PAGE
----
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OwnerPaul Horner (defunct) was a fake news website which mimicked the URL, design and logo of the ABC News website.[1][2] Many stories from were widely shared before being debunked.[3]

The website's disclaimer page gave the address of the Westboro Baptist Church as its primary location.[4]

Paul Horner, the late owner of the site, claimed to make $10,000 per month from advertising traffic.[5][6]

Examples of fake news stories[edit] promulgated stories about prominent figures and organizations, including:

See also[edit]


  1. ^ Murtha, Jack (May 26, 2016). "How fake news sites frequently trick big-time journalists". Columbia Journalism Review. Retrieved May 17, 2018.
  2. ^ Osmundsen, Mathias; Bor, Alexander; Vahlstrup, Peter Bjerregaard; Bechmann, Anja; Petersen, Michael Bang (May 7, 2021). "Partisan Polarization Is the Primary Psychological Motivation behind Political Fake News Sharing on Twitter". American Political Science Review. Cambridge University Press. 115 (3): 999–1015. doi:10.1017/S0003055421000290. ISSN 0003-0554. S2CID 235527523.
  3. ^ a b "Here's how to outsmart fake news in your Facebook feed". KXLH. Archived from the original on 2016-11-20. Retrieved November 20, 2016.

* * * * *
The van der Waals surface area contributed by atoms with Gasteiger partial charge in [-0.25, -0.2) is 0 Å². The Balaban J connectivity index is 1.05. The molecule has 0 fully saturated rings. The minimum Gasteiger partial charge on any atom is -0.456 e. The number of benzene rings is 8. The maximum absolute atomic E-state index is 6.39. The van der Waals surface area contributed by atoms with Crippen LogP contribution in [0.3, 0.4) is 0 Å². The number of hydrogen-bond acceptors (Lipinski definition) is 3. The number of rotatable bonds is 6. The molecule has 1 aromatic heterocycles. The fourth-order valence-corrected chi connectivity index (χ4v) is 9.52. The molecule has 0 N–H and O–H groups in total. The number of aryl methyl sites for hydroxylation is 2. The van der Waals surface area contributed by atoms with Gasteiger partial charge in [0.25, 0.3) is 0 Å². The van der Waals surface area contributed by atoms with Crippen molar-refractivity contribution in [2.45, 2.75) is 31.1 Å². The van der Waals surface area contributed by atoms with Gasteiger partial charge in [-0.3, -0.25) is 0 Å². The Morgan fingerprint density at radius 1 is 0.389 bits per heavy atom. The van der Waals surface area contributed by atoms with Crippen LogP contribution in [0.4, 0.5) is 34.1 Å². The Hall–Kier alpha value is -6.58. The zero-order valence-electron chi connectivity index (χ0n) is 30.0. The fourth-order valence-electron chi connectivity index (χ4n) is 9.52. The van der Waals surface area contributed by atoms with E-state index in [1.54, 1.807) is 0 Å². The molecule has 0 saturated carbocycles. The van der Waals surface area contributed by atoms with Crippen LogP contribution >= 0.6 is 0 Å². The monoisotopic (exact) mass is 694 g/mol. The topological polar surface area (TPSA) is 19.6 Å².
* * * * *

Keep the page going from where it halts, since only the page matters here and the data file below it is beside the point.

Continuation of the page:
4. ^ "Contact - ABC News". ABC News. Archived from the original on 2016-11-20. Retrieved November 20, 2016.
  5. ^ a b Jacobson, Louis (November 17, 2016). "No, someone wasn't paid $3,500 to protest Donald Trump; it's fake news". Politifact. Retrieved May 17, 2018.
  6. ^ a b Dewey, Caitlin (November 17, 2016). "Facebook fake-news writer: 'I think Donald Trump is in the White House because of me'". The Washington Post. ISSN 0190-8286. Retrieved May 17, 2018.
  7. ^ Woody, Christopher (July 9, 2016). "Mexico's government shut down rumors of 'El Chapo' Guzmán's escape with this one photo". Business Insider. Retrieved May 17, 2018.
  8. ^ Routhier, Ray (June 5, 2016). "Katy Perry's moving to Maine?! No, actually. Fake news strikes again". The Portland Press Herald. Retrieved May 17, 2018.
  9. ^ Wade, Peter (March 12, 2016). "Don't Believe the Fake Reports. The Church of Scientology Is Still Tax Exempt". Esquire. Retrieved May 17, 2018.

External links[edit]